Edit: fixed the title.
Steven has finally continued watching To Aru no Railgun, which has provided the impetus for me to put some thoughts of mine into words. Below the fold…
One of the major points I had trouble with at the beginning of this series was that junior high students were the police force. I found this beyond my suspension of disbelief. Sure, they had a heavily armed Anti-skill backing them up, but so what? Junior high girls as police? And they spend a lot of their time cleaning up streets and helping lost people? No wonder there’s so much crime! (Aside: Did you notice the lack of guys? Aside from mooks shooting the guns, and the occasional one-scene-wonders, there has been one male named Anti-skill. I think.)
But there aren’t two branches to the police force — there are three. Early in the final arc, we see a new force, MAR (?) which is obviously a heavy-weapons SWAT team, with mechs. That’s when it dawned on me….Judgement is not the police. It’s a police auxiliary, designed not so much to enforce the law, but to teach civic responsibility. The city seconds some experienced officers to run it and teach the kids properly, but it’s not meant to be a true police force. Kuroko’s aggressiveness has skewed our understanding of Judgment’s role. The real reason for its existence it to mold the thinking of a highly powerful sub-group of dangerous people. This is probably not original, I believe Steven posited it earlier. However, it marked the first time I thought of Judgement as real, because I re-assessed its role, vis-a-vis law enforcement duties.
Judgement is the city’s high-tech, esper-based version of the DARE program, only it’s integrated on some level with the police and has police powers. No, DARE isn’t quite right — it’s like a certain “national volunteerism” program, given police powers. That is potentially very frightening in a contemporary, political context, but I’m going to stick to the show, and not discuss the politics here.
So the three branches to the police force are:
- MAR: SWAT and super-heavy weapons — quasi-military equipment and specialized intel support to deal with high-level espers, and the damage they can cause.
- Anti-Skill: regular police, heavily armed — again, because of the espers, Anti-skill is probably equipped to the level of a normal city’s SWAT team.
- Judgement: police auxiliary — quick-reaction / patrol force handling mostly non-violent and petty crime; assists with crowd control and minor public assistance (“treed cats” and “lost kids”).
But why is there so much crime? Is it a case of skewed data, because we’re following aggressive Judgment members like Kuruko, and her friend Mikasa, who seems to be a trouble magnet? Or are there a lot of bad skill-users in University City? Notice that in Index, we see a very tight set of controls to enter or exit the city. It’s necessary to show ID, and all shipments into the city are searched/scanned. That’s a lot of security, to protect something. Just… is what’s being protected on the inside, or the outside?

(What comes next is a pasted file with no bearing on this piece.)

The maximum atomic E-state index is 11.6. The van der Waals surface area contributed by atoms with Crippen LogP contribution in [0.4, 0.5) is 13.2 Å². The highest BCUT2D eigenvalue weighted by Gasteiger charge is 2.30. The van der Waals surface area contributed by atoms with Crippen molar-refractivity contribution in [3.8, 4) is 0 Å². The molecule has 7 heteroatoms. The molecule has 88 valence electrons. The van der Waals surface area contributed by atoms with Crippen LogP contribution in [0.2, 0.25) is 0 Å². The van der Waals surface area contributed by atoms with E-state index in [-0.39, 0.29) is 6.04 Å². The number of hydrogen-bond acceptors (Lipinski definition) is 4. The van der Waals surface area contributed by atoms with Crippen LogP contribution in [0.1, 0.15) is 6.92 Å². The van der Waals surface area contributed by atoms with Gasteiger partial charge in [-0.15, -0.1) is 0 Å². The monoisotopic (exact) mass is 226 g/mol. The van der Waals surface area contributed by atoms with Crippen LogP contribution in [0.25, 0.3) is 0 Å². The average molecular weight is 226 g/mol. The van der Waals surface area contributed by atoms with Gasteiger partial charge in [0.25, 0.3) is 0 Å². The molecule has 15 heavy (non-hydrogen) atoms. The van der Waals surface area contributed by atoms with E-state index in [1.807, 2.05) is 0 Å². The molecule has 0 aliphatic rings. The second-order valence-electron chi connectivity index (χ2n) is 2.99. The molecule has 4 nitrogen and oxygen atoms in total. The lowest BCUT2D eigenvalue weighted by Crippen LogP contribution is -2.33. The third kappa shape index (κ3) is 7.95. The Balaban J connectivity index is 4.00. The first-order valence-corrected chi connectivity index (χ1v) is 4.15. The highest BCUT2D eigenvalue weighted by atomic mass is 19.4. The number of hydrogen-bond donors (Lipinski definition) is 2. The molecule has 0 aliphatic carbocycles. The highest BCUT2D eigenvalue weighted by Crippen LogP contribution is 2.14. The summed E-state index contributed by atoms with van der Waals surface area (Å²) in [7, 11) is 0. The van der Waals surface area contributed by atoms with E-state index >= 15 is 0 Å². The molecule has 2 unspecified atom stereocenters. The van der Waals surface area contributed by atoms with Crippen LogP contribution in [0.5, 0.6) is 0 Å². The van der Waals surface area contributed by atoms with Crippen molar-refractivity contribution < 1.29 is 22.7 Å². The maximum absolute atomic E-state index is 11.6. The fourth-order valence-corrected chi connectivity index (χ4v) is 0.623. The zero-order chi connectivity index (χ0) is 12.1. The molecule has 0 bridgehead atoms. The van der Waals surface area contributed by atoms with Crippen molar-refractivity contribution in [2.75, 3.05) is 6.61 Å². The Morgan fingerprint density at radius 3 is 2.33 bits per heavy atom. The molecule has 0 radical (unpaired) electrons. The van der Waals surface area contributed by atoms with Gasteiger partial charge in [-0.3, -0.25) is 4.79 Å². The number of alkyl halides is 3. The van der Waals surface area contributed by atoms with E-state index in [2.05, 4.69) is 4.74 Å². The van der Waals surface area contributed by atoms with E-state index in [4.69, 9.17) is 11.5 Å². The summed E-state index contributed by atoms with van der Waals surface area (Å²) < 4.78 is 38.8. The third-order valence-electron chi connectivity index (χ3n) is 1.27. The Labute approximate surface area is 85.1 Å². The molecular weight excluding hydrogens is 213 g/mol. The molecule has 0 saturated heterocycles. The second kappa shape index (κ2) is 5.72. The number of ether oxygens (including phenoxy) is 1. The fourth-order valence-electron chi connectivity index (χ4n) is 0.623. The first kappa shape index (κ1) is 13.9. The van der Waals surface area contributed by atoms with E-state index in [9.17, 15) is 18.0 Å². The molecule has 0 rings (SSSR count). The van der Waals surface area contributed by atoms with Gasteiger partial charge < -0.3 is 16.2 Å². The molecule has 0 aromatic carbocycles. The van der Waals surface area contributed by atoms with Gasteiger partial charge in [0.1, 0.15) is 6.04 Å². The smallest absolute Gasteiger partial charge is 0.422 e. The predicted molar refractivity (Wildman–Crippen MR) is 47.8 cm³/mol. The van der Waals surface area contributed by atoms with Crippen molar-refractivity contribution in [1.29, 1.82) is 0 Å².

Why are the petty (and not-so petty) adult criminals NOT evicted when they’re caught? None of that gang from District H looked like they were high-school students, or even college students. C’mon, that bunch of goons had no priors? (Curious, where did they come up with their high-tech gear?) It doesn’t look like just anyone can move to the city, either. Granted, there’s a few million people living there; so there’s some room around the edges for such types. But we see no evidence that there’s any attempt to remove the criminals (let’s not even discuss Kiyama running around loose), nor are there problems outside University City from esper criminals.
So here’s a thought… what if the real purpose of University City isn’t to house and educate espers? Is it really to imprison them in a gilded cage that’s ostensibly-not-a-prison? Is this a strategy of putting “all your eggs in one basket” for easier monitoring?
The problem I have with that assumption is that it assumes that the national government is really in charge, rather than a puppet having its strings pulled. The latter definitely appears to be the case in the world of Index/Railgun. I think one has to keep in mind the cold war between mages and espers, and the machinations of Alistar Crowley, not to mention the so-called “rogue” elements conducting experiments as with the Child Errors and Sisters, and that the City used to have it’s own satellite “Tree Diagram” (until Index blasted it out of orbit). Given that there’s obviously a lot that the author hasn’t revealed yet, I don’t think my question can be answered at this point, but I’m not taking things at face value here…